Three for the e-commerce road
- By Jack Vaughan
- June 8, 2001
The Object Management Group (OMG) and a band of key vendors have moved to build
specifications for a standard
application server platform that should hide complex "plumbing" issues
from corporate users, software suppliers and systems integrators.
According to OMG officials, the standard platform will incorporate the OMG
Common Object Request Broker Architecture (CORBA) and the emerging Enterprise
JavaBean (EJB) component model created by Sun Microsystems Inc. with a little
help from the International Organization for Standards (ISO) and Java allies
like IBM and BEA Systems Inc. CORBA and EJB both promise portability across
multiple platforms. EJB carries that Java "write once, run anywhere"
promise, while the OMG object request broker is used to integrate multiple systems.
Together, said Richard Soley, chairman and chief executive of the OMG, EJB and
CORBA create a system that is "language neutral, operating system neutral,
machine neutral and platform neutral."
Though many observers had expected CORBA and EJB to compete for corporate mind
share early on, the OMG plan has the backing of Sun, the prime architect of
EJB specifications. EJB could have stood alone as a component standard, but
the coupling with CORBA enhances it significantly, said Anne Thomas, an analyst
with Patricia Seybold Group, a Boston-based consulting firm.
Thomas noted that Sun has never planned to build a substantial EJB infrastructure,
deciding to limit that work to RMI, "a simple mechanism for distributed
processing in a Java world." CORBA extends interoperability to far more
systems than RMI, she said.
Stu Stern, director of Sun professional services for the North American field
organization, said his group views "CORBA as a lower level protocol, but
it is an excellent technology for getting from one process to another without
having to worry about the underlying technology. There are a lot of issues that
CORBA doesn't provide out of the box, and EJB can take care of that."
The obvious target of the combined effort is Microsoft's COM+ component architecture,
though OMG and Sun officials downplay any competition.
Even some experts note that two component standards are inevitable -- Microsoft
for Windows-only sites and CORBA-EJB for heterogeneous high-end sites. "Most
of the companies I talk to don't even compare the two," said Paul Harmon,
a prolific author on emerging technologies, senior consultant with the Cutter
Consortium, an Arlington, Mass.-based consulting firm, and director of education
and communication with Genesis Development Corp. "They either use MTS because
they are all Microsoft, or they use EJB and CORBA for multiplatform systems,"
A CORBA-EJB marriage is a natural progression for an
application server business that continues growing at breakneck speed, said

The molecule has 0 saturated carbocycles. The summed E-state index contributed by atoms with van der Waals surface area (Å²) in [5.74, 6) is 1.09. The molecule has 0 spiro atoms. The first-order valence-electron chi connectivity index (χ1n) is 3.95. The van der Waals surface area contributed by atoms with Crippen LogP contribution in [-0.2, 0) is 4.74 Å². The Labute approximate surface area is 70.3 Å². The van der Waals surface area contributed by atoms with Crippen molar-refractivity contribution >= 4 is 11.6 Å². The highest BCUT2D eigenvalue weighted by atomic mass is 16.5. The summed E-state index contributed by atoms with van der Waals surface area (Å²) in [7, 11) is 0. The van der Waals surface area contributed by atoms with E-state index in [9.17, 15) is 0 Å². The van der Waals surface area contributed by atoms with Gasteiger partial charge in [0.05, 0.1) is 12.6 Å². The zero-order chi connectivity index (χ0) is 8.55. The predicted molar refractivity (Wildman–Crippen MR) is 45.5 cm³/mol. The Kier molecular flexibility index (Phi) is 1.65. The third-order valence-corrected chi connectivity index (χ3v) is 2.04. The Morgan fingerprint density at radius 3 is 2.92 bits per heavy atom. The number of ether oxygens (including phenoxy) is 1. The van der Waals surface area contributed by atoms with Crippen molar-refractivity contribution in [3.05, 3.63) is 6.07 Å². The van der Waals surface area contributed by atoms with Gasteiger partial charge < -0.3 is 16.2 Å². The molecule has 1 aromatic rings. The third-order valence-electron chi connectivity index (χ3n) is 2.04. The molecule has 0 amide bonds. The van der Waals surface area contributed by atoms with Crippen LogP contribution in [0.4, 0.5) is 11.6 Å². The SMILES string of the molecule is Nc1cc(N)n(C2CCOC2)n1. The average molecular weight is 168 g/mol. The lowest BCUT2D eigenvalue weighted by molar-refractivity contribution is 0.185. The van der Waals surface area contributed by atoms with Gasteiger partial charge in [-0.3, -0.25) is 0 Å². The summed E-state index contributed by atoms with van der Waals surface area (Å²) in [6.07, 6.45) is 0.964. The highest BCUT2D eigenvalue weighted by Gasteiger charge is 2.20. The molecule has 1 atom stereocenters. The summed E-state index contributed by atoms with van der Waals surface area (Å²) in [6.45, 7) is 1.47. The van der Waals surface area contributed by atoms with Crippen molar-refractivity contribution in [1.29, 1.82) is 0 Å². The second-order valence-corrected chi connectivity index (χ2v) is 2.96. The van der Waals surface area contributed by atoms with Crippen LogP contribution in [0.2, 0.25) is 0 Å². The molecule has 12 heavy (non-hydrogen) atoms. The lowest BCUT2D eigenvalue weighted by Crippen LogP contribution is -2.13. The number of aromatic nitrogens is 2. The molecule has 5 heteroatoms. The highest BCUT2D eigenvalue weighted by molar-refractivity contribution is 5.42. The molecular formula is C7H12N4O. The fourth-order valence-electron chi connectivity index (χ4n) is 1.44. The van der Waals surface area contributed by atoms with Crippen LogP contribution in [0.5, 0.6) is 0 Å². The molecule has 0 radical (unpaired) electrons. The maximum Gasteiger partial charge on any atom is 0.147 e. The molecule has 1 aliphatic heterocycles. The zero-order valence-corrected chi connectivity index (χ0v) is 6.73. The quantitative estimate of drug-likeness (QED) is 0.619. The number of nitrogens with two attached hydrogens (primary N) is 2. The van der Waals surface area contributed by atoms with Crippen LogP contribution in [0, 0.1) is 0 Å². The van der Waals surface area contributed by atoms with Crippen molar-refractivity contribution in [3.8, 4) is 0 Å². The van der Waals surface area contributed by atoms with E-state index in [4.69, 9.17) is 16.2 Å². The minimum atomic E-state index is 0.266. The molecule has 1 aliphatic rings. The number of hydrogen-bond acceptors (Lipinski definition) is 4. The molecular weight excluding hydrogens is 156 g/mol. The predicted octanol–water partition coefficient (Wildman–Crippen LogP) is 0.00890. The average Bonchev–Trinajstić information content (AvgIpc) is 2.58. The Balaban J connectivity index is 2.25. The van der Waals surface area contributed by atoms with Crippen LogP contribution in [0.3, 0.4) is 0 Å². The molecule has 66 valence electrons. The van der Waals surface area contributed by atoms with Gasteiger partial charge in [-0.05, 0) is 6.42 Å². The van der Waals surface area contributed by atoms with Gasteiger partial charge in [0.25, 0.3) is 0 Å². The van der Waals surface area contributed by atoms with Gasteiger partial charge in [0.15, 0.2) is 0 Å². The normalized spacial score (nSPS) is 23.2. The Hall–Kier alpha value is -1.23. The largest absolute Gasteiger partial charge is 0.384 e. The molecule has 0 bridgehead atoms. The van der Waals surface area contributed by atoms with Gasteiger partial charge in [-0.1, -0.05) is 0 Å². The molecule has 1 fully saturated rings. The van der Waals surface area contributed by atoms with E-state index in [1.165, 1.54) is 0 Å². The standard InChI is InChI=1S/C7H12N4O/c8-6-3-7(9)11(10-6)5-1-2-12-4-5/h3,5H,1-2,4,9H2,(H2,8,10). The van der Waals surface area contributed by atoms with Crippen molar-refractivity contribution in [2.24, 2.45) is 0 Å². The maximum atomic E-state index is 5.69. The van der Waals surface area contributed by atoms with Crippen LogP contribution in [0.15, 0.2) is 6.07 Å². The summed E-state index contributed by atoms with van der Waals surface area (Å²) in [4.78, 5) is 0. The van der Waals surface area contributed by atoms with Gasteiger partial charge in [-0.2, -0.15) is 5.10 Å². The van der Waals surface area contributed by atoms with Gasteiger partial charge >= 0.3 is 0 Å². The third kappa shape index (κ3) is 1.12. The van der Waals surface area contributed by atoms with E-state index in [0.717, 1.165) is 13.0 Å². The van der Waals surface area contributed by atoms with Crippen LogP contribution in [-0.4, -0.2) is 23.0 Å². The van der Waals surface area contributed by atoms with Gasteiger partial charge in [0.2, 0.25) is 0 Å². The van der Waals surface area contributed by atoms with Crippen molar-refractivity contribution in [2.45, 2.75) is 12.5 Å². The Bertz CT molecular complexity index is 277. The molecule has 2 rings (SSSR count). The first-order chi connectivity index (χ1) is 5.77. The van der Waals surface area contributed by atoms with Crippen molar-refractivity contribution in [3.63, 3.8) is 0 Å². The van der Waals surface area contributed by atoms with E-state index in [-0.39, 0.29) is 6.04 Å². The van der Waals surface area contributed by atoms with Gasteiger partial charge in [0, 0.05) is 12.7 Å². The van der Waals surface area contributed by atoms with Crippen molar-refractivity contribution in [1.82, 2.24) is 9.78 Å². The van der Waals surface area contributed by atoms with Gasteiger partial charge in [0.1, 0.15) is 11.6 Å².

Harmon. "The two technologies [CORBA and EJB] are complementary. If one
of them wasn't created, the other would have to create it to fulfill the promise,"
Harmon said, contradicting an early though quickly fading perception that EJB
and CORBA are competitive. "CORBA and Enterprise JavaBeans are not competing
in the application server market. It's just the opposite -- Enterprise JavaBeans
wouldn't work right without CORBA."
Observers note that most of today's application server
systems are or soon plan to incorporate both CORBA and EJB technology. For example,
Inprise Corp.'s VisiBroker 4.0 ORB offering, due out this summer, will implement
CORBA 2.3, IIOP and an EJB layer sitting on top of the full product, said Andreas
Vogel, a strategic technical advisor at Inprise. "When we look at CORBA
and Enterprise JavaBeans, we saw that the two things coincided very nicely,"
he said. "CORBA is a good technology for implementing EJB. It's a very
good fit from our perspective."
Iona Technologies Inc., Cambridge, Mass., is already at work integrating its
ORB and Enterprise JavaBeans, said Senior Product Manager David Clarke. The
project has not been as difficult as anticipated, he said. "There has always
been synergy between the EJB standard and the CORBA standard," Clarke said.
"We're building a CORBA container and finding it easy to host EJB."
Observers say the two models must continue on the integration path in order
for both to survive. "I believe there's only room for two server-side component
models," said Vogel of Inprise. "There will be COM+ for the Microsoft
side, so there is room for one more component model." Vogel predicts that
the second model will incorporate Java and thus EJB. "While EJB and CORBA
are the contenders here, EJB has all the mind share. I believe that CORBA components
will become a subset of EJB, adding features for enterprise deployment."
Jack Vaughan is former Editor-at-Large at Application Development Trends magazine.